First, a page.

"We were going to stay with my uncle," Laila said.
"That’s the truth."
The policeman nodded. "The hamshira in the corridor, she’s your mother?"
"She has a Herati accent. You don’t."
"She was raised in Herat, I was born here in Kabul."
"Of course. And you are widowed? You said you were. My condolences. And this uncle, this kaka, where does he live?"
"Yes, you said that." He licked the point of his pencil and poised it over a blank sheet of paper. "But where in Peshawar? Which neighborhood, please? Street name, sector number."
Laila tried to push back the bubble of panic that was coming up her chest. She gave him the name of the only street she knew in Peshawar – she’d heard it mentioned once, at the party Mammy had thrown when the Mujahideen had first come to Kabul – "Jamrud Road."
"Oh, yes. Same street as the Pearl Continental Hotel. He might have mentioned it."
Laila seized this opportunity and said he had. "That very same street, yes."
"Except the hotel is on Khyber Road."
Laila could hear Aziza crying in the corridor. "My daughter’s frightened. May I get her, brother?"
"I prefer ‘Officer.’ And you’ll be with her shortly. Do you have a telephone number for this uncle?"
"I do. I did. I . . ." Even with the burqa between them, Laila was not buffered from his penetrating eyes. "I’m so upset, I seem to have forgotten it."
He sighed through his nose. He asked for the uncle’s name, his wife’s name. How many children did he have? What were their names? Where did he work? How old was he? His questions left Laila flustered.
He put down his pencil, laced his fingers together, and leaned forward the way parents do when they want to convey something to a toddler. "You do realize, hamshira, that it is a crime for a woman to run away. We see a lot of it. Women traveling alone, claiming their husbands have died. Sometimes they’re telling the truth, most times not. You can be imprisoned for running away, I assume you understand that, nay?"
"Let us go, Officer . . ." She read the name on his lapel tag. "Officer Rahman. Honor the meaning of your name and show compassion. What does it matter to you to let a mere two women go? What’s the harm in releasing us? We are not criminals."
"I beg you, please."
"It’s a matter of qanoon, hamshira, a matter of law,"
Rahman said, injecting his voice with a grave, self-important tone. "It is my responsibility, you see, to maintain order."
In spite of her distraught state, Laila almost laughed.
She was stunned that he’d used that word in the face of all that the Mujahideen factions had done – the murders, the lootings, the rapes, the tortures, the executions, the bombings, the tens of thousands of rockets they had fired at each other, heedless of all the innocent people who would die in the cross fire. Order. But she bit her tongue.
"If you send us back," she said instead, slowly, "there is no saying what he will do to us."
She could see the effort it took him to keep his eyes from shifting. "What a man does in his home is his business."
"What about the law, then, Officer Rahman?" Tears of rage stung her eyes. "Will you be there to maintain order?"
"As a matter of policy, we do not interfere with private family matters, hamshira."
"Of course you don’t. When it benefits the man. And isn’t this a ‘private family matter,’ as you say? Isn’t it?"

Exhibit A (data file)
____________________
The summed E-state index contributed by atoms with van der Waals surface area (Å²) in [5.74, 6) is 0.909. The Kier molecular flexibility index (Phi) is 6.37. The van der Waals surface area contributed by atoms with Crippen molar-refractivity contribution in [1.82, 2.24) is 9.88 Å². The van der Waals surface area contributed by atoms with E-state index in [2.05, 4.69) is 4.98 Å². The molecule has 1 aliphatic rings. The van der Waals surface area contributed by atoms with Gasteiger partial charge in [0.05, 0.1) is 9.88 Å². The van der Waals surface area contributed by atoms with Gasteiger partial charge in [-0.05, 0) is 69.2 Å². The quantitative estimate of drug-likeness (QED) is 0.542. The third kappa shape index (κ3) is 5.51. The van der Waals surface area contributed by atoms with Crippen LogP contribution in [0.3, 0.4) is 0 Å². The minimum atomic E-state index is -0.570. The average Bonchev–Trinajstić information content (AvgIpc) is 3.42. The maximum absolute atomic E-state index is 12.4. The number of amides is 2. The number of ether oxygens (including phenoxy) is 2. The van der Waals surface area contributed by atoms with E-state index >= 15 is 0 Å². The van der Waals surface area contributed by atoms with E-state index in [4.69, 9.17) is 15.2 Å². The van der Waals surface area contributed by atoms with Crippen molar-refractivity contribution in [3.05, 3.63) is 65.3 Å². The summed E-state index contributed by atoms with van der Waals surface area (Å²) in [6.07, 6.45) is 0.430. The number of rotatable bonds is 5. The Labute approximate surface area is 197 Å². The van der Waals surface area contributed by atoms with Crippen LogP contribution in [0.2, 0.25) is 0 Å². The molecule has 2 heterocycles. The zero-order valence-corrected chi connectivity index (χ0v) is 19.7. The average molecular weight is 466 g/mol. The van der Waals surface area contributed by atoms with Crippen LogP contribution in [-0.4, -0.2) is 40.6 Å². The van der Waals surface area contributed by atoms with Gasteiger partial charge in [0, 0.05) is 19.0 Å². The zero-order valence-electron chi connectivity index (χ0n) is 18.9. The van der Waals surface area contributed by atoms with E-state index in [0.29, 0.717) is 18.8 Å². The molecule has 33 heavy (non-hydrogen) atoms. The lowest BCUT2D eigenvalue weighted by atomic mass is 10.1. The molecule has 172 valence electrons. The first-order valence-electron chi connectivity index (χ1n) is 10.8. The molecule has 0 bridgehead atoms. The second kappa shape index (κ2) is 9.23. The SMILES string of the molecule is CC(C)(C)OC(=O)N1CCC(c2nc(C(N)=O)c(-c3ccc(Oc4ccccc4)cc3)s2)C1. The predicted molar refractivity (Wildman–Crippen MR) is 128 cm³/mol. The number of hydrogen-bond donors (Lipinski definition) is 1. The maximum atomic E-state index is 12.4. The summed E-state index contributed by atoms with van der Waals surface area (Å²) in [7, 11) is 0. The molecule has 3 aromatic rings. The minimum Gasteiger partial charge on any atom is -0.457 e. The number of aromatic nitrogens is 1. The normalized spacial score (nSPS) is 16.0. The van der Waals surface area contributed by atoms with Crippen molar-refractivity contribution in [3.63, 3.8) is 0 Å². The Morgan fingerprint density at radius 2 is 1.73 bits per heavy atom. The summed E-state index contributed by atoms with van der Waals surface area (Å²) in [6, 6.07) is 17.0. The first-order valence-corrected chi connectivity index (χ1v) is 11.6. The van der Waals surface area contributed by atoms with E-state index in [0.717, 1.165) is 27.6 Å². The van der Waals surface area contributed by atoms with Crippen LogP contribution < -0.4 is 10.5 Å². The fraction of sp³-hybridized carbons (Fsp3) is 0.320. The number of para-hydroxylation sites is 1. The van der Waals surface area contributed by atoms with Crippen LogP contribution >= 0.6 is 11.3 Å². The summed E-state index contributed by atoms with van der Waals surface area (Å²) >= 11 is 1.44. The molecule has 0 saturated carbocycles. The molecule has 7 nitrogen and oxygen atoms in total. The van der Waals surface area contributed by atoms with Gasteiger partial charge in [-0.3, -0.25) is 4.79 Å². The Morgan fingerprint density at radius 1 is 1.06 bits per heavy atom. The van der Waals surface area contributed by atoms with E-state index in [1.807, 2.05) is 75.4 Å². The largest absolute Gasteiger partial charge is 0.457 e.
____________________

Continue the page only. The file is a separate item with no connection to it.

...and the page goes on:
He pushed back from his desk and stood up, straightened his jacket. "I believe this interview is finished. I must say, hamshira, that you have made a very poor case for yourself. Very poor indeed. Now, if you would wait outside I will have a few words with your . . . whoever she is."
Laila began to protest, then to yell, and he had to summon the help of two more men to have her dragged out of his office.
Mariam’s interview lasted only a few minutes. When she came out, she looked shaken.
"He asked so many questions," she said. "I’m sorry, Laila jo. I am not smart like you. He asked so many questions, I didn’t know the answers. I’m sorry."
"It’s not your fault, Mariam," Laila said weakly. "It’s mine. It’s all my fault. Everything is my fault."
* * *
IT WAS PAST six o’clock when the police car pulled up in front of the house. Laila and Mariam were made to wait in the backseat, guarded by a Mujahid soldier in the passenger seat. The driver was the one who got out of the car, who knocked on the door, who spoke to Rasheed. It was he who motioned for them to come.
"Welcome home," the man in the front seat said, lighting a cigarette.
"YOU," he said to Mariam. "You wait here."
Mariam quietly took a seat on the couch.
"You two, upstairs."
Rasheed grabbed Laila by the elbow and pushed her up the steps. He was still wearing the shoes he wore to work, hadn’t yet changed to his flip-flops, taken off his watch, hadn’t even shed his coat yet. Laila pictured him as he must have been an hour, or maybe minutes, earlier, rushing from one room to another, slamming doors, furious and incredulous, cursing under his breath.
At the top of the stairs, Laila turned to him.
"She didn’t want to do it," she said. "I made her do it. She didn’t want to go – "
Laila didn’t see the punch coming. One moment she was talking and the next she was on all fours, wide-eyed and red-faced, trying to draw a breath. It was as if a car had hit her at full speed, in the tender place between the lower tip of the breastbone and the belly button. She realized she had dropped Aziza, that Aziza was screaming. She tried to breathe again and could only make a husky, choking sound. Dribble hung from her mouth.